Imperial College report on Italy is now up

See here. Please share your reactions and suggestions in comments. I’ll be talking with Seth Flaxman tomorrow, and we’d appreciate all your criticisms and suggestions. All this is important not just for Italy but for making sensible models to inform policy all over the world, including here.

Bayesian analysis of Santa Clara study: Run it yourself in Google Collab, play around with the model, etc!

The other day we posted some Stan models of coronavirus infection rate from the Stanford study in Santa Clara county. The Bayesian setup worked well because it allowed us to directly incorporate uncertainty in the specificity, sensitivity, and underlying infection rate. Mitzi Morris put all this in a Google Collab notebook so you can run […]

Simple Bayesian analysis inference of coronavirus infection rate from the Stanford study in Santa Clara county

tl;dr: Their 95% interval for the infection rate, given the data available, is [0.7%, 1.8%]. My Bayesian interval is [0.3%, 2.4%]. Most of what makes my interval wider is the possibility that the specificity and sensitivity of the tests can vary across labs. To get a narrower interval, you’d need additional assumptions regarding the specificity […]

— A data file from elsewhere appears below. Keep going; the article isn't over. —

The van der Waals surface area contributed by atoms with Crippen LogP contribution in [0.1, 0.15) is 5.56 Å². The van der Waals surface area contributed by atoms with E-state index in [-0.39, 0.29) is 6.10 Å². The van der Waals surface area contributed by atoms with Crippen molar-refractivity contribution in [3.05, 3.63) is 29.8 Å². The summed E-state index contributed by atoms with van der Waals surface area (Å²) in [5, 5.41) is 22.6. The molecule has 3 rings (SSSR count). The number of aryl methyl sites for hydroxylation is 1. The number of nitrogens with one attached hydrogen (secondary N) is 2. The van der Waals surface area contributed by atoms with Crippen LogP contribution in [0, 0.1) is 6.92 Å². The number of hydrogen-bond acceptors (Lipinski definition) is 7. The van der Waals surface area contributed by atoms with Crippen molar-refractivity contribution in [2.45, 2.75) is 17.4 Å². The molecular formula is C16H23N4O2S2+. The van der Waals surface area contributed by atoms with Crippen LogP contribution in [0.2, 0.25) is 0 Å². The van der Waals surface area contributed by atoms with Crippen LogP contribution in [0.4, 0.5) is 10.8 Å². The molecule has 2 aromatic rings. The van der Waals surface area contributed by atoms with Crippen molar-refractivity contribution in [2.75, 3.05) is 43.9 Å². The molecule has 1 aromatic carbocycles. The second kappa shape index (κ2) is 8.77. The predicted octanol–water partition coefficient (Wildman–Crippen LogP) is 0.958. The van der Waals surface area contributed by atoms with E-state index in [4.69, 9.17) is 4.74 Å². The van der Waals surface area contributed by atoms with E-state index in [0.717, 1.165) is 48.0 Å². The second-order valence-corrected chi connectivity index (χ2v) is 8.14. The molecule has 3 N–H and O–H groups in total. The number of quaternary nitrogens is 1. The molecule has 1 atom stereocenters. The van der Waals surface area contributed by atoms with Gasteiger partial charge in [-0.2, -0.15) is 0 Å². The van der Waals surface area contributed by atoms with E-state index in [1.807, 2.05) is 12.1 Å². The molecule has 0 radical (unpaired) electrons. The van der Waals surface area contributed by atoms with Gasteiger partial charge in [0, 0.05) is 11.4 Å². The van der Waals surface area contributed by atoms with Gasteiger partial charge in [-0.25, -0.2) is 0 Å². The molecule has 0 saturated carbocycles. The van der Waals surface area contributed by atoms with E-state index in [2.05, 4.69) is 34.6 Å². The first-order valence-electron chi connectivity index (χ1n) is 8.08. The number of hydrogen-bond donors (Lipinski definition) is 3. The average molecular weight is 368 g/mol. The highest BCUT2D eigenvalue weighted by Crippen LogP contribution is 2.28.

Updated Imperial College coronavirus model, including estimated effects on transmissibility of lockdown, social distancing, etc.

Seth Flaxman et al. have an updated version of their model of coronavirus progression. Flaxman writes: Countries with successful control strategies (for example, Greece) never got above small numbers thanks to early, drastic action. Or put another way: if we did China and showed % of population infected (or death rate), we’d erroneously conclude that […]

Reverse-engineering priors in coronavirus discourse

Last week we discussed the Santa Clara county study, in which 1.5% of the people tested positive for coronavirus. The authors of the study performed some statistical adjustments and summarized with a range of 2.5% to 4.2% for infection rates in the county as a whole, leading to an estimated infection fatality rate of 0.12% […]